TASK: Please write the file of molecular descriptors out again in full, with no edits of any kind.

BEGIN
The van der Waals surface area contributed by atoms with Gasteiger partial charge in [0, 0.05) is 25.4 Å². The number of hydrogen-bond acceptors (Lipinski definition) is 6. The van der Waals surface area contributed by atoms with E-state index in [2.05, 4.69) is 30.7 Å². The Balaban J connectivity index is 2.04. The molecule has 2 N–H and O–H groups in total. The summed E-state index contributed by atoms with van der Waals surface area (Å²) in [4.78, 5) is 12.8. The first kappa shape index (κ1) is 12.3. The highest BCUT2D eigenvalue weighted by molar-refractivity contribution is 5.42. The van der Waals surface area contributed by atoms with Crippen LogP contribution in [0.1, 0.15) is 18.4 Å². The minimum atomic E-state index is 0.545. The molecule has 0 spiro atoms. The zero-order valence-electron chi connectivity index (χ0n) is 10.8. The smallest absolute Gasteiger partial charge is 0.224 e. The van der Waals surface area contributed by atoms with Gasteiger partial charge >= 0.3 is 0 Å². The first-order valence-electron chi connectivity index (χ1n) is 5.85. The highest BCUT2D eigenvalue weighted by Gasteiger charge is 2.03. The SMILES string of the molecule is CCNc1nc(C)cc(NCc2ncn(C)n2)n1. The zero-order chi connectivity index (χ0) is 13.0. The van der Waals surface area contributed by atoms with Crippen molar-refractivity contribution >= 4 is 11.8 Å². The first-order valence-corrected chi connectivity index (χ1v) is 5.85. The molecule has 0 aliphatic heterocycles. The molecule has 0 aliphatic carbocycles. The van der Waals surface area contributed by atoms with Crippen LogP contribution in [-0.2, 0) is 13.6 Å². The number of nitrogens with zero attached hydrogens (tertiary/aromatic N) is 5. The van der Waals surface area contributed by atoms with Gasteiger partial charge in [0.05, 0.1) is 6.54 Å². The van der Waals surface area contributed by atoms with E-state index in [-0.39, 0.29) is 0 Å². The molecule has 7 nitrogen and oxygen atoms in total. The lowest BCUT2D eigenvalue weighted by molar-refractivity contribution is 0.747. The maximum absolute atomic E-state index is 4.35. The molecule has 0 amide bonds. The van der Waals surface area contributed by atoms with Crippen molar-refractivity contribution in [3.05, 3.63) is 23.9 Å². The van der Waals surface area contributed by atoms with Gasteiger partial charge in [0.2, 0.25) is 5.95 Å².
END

The van der Waals surface area contributed by atoms with Gasteiger partial charge in [0, 0.05) is 25.4 Å². The number of hydrogen-bond acceptors (Lipinski definition) is 6. The van der Waals surface area contributed by atoms with E-state index in [2.05, 4.69) is 30.7 Å². The Balaban J connectivity index is 2.04. The molecule has 2 N–H and O–H groups in total. The summed E-state index contributed by atoms with van der Waals surface area (Å²) in [4.78, 5) is 12.8. The first kappa shape index (κ1) is 12.3. The highest BCUT2D eigenvalue weighted by molar-refractivity contribution is 5.42. The van der Waals surface area contributed by atoms with Crippen LogP contribution in [0.1, 0.15) is 18.4 Å². The minimum atomic E-state index is 0.545. The molecule has 0 spiro atoms. The zero-order valence-electron chi connectivity index (χ0n) is 10.8. The smallest absolute Gasteiger partial charge is 0.224 e. The van der Waals surface area contributed by atoms with Gasteiger partial charge >= 0.3 is 0 Å². The first-order valence-electron chi connectivity index (χ1n) is 5.85. The highest BCUT2D eigenvalue weighted by Gasteiger charge is 2.03. The SMILES string of the molecule is CCNc1nc(C)cc(NCc2ncn(C)n2)n1. The zero-order chi connectivity index (χ0) is 13.0. The van der Waals surface area contributed by atoms with Crippen molar-refractivity contribution >= 4 is 11.8 Å². The first-order valence-corrected chi connectivity index (χ1v) is 5.85. The molecule has 0 aliphatic heterocycles. The molecule has 0 aliphatic carbocycles. The van der Waals surface area contributed by atoms with Crippen LogP contribution in [-0.2, 0) is 13.6 Å². The number of nitrogens with zero attached hydrogens (tertiary/aromatic N) is 5. The van der Waals surface area contributed by atoms with Gasteiger partial charge in [0.05, 0.1) is 6.54 Å². The van der Waals surface area contributed by atoms with E-state index in [-0.39, 0.29) is 0 Å². The molecule has 7 nitrogen and oxygen atoms in total. The lowest BCUT2D eigenvalue weighted by molar-refractivity contribution is 0.747. The maximum absolute atomic E-state index is 4.35. The molecule has 0 amide bonds. The van der Waals surface area contributed by atoms with Crippen molar-refractivity contribution in [3.05, 3.63) is 23.9 Å². The van der Waals surface area contributed by atoms with Gasteiger partial charge in [0.2, 0.25) is 5.95 Å².